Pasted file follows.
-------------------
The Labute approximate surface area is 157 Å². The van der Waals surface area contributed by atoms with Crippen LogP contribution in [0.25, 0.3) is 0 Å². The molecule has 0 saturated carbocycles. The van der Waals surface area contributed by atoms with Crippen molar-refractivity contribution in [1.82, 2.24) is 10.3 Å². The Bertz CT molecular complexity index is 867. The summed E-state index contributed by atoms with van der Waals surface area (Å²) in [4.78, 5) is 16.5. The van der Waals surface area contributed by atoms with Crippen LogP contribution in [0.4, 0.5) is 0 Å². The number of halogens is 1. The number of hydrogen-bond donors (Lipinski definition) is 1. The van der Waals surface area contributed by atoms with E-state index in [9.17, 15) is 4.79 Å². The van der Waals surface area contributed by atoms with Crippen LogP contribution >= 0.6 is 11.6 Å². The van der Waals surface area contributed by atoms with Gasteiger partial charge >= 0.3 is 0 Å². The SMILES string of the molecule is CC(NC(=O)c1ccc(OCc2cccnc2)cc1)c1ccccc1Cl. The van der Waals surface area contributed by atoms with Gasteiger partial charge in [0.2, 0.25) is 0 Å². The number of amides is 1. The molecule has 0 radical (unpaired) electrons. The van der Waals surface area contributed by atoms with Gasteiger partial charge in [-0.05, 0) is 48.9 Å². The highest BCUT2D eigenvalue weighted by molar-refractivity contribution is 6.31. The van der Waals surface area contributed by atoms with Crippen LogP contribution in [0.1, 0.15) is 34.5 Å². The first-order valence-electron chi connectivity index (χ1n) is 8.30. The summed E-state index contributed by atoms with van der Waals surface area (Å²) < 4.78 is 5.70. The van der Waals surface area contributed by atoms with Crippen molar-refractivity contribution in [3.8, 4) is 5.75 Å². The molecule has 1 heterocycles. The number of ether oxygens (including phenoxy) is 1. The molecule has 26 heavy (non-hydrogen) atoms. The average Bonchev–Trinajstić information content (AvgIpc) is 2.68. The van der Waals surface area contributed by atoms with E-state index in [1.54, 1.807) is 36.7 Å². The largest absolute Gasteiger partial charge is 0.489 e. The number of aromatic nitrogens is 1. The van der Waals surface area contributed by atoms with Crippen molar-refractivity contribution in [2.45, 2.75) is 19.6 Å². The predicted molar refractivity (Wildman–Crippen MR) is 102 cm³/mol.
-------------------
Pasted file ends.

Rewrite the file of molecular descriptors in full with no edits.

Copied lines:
The Labute approximate surface area is 157 Å². The van der Waals surface area contributed by atoms with Crippen LogP contribution in [0.25, 0.3) is 0 Å². The molecule has 0 saturated carbocycles. The van der Waals surface area contributed by atoms with Crippen molar-refractivity contribution in [1.82, 2.24) is 10.3 Å². The Bertz CT molecular complexity index is 867. The summed E-state index contributed by atoms with van der Waals surface area (Å²) in [4.78, 5) is 16.5. The van der Waals surface area contributed by atoms with Crippen LogP contribution in [0.4, 0.5) is 0 Å². The number of halogens is 1. The number of hydrogen-bond donors (Lipinski definition) is 1. The van der Waals surface area contributed by atoms with E-state index in [9.17, 15) is 4.79 Å². The van der Waals surface area contributed by atoms with Crippen LogP contribution >= 0.6 is 11.6 Å². The van der Waals surface area contributed by atoms with Gasteiger partial charge >= 0.3 is 0 Å². The SMILES string of the molecule is CC(NC(=O)c1ccc(OCc2cccnc2)cc1)c1ccccc1Cl. The van der Waals surface area contributed by atoms with Gasteiger partial charge in [0.2, 0.25) is 0 Å². The number of amides is 1. The molecule has 0 radical (unpaired) electrons. The van der Waals surface area contributed by atoms with Gasteiger partial charge in [-0.05, 0) is 48.9 Å². The highest BCUT2D eigenvalue weighted by molar-refractivity contribution is 6.31. The van der Waals surface area contributed by atoms with Crippen LogP contribution in [0.1, 0.15) is 34.5 Å². The first-order valence-electron chi connectivity index (χ1n) is 8.30. The summed E-state index contributed by atoms with van der Waals surface area (Å²) < 4.78 is 5.70. The van der Waals surface area contributed by atoms with Crippen molar-refractivity contribution in [3.8, 4) is 5.75 Å². The molecule has 1 heterocycles. The number of ether oxygens (including phenoxy) is 1. The molecule has 26 heavy (non-hydrogen) atoms. The average Bonchev–Trinajstić information content (AvgIpc) is 2.68. The van der Waals surface area contributed by atoms with E-state index in [1.54, 1.807) is 36.7 Å². The largest absolute Gasteiger partial charge is 0.489 e. The number of aromatic nitrogens is 1. The van der Waals surface area contributed by atoms with Crippen molar-refractivity contribution in [2.45, 2.75) is 19.6 Å². The predicted molar refractivity (Wildman–Crippen MR) is 102 cm³/mol.